All women know there is no pure place for resistance. This is more rather than less reason for thinking critically about diverse instances named feminist. It’s reason for differentiating between the gender consciousness we now have of rights and inequalities, and feminist consciousness that aims at more than women’s individual wealth, choice or leveling of power to a radical re-imagining beyond current terms and boundaries.

Post 66.

Every morning, I drive from Santa Cruz, along the Eastern Main Road, to work at the UWI. Every evening, I return home by the same route. My baby girl Ziya, so acutely observant, sits in the backseat gazing out of the window absorbing it all, her mind working faster than the speed limit. Along the way, I point out the colours of the traffic lights, and letters and numbers on signs, so that she could learn from and become observant of the world around her.

Daily, I drive by billboards that in large print tell her, “It’s a man’s world, you wouldn’t understand”, even now, when people think that women have everything they could ask for. We pass multiple such signs, like a looped soundtrack, telling this little human that she is not equal in power or status, that her equal claim to the world will be shouted down from billboards, that she will have to fight simply to not be made invisible or positioned below others just because she was born female. What does it mean when the landscape you live in assures you that this world is not yours, and not an adult in sight cares enough to go and tear down a message as full of violence and disdain as my tiny blossom is full of promise.

Despite Stag’s view of her, my girl is not dumb and mindless, and when she understands exactly what that sign means, what reasons will find for the fate of living in a world denied to her before she can claim it? Will she decide this is right and give in like a slave whose spirit has been broken? Will she decide this is wrong and live with anger at the casual brutality scattered everywhere, continuously aiming to cut her down? Will she, more responsibly than me, stop her car one day and call on anyone anywhere with a conscience, a sense of outrage at gratuitous injustice, or even a boy or girl child who deserves a world better than this, to tear down these billboards, just as citizens who decide they deserve better tear down the statues of dictators and walls that divide us against each other for generations?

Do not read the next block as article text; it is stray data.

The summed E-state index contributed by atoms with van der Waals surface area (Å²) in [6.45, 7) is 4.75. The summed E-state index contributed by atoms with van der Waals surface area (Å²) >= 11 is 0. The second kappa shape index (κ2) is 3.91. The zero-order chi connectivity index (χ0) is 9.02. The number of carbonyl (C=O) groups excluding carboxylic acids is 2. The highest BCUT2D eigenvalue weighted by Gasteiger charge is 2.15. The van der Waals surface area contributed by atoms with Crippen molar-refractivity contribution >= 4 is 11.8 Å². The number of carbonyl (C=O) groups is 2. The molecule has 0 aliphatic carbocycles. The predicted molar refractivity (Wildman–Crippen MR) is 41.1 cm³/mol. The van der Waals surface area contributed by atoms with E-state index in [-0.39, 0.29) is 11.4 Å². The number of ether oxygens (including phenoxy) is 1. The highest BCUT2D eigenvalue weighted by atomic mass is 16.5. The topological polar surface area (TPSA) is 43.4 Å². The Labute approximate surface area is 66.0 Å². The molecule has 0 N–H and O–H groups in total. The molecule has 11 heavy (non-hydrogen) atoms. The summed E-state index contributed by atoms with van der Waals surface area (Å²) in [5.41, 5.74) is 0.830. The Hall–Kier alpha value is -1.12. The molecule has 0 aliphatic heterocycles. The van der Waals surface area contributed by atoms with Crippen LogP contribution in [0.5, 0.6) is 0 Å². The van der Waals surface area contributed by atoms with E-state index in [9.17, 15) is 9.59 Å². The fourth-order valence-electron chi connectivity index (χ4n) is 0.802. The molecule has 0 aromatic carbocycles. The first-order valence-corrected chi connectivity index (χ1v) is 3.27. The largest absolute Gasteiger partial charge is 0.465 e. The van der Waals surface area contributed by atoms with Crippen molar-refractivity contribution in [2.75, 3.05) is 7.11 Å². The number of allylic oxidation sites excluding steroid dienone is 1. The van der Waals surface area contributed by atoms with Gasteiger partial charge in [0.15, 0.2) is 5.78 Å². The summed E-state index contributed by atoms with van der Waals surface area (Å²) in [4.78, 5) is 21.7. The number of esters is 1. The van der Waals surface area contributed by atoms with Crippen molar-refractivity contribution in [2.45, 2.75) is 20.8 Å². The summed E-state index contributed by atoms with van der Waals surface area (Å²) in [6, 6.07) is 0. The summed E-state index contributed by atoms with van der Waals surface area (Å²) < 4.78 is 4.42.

Daily, I feel sick that the men and women at Carib Brewery put their minds and their money to so deliberately put down capable, hardworking and flourishing women and girls who only ask for an equal chance to aspire and achieve. Daily, I turn the blame inward, against myself, for trying to get us home amidst the afternoon traffic, like everyone else, rather than destroying those signs however I can because my baby girl deserves more than these people with power will allow her. Daily, I feel helplessness, anger, frustration and fear that maybe I am the only one that knows this company understands women as plantation owners understood coolies, as bodies to use and control, and persons to disrespect and dismiss, because it’s good for profits.

Daily, this is the Trinidad my girl is witness to. Daily, I stop myself from stopping the car as any mother with a girl child and a conscience, and the will to stop those billboards from beating her down, should do. Mothers, fathers, am I alone? Will you help me? Please say yes because Ziya and I need you.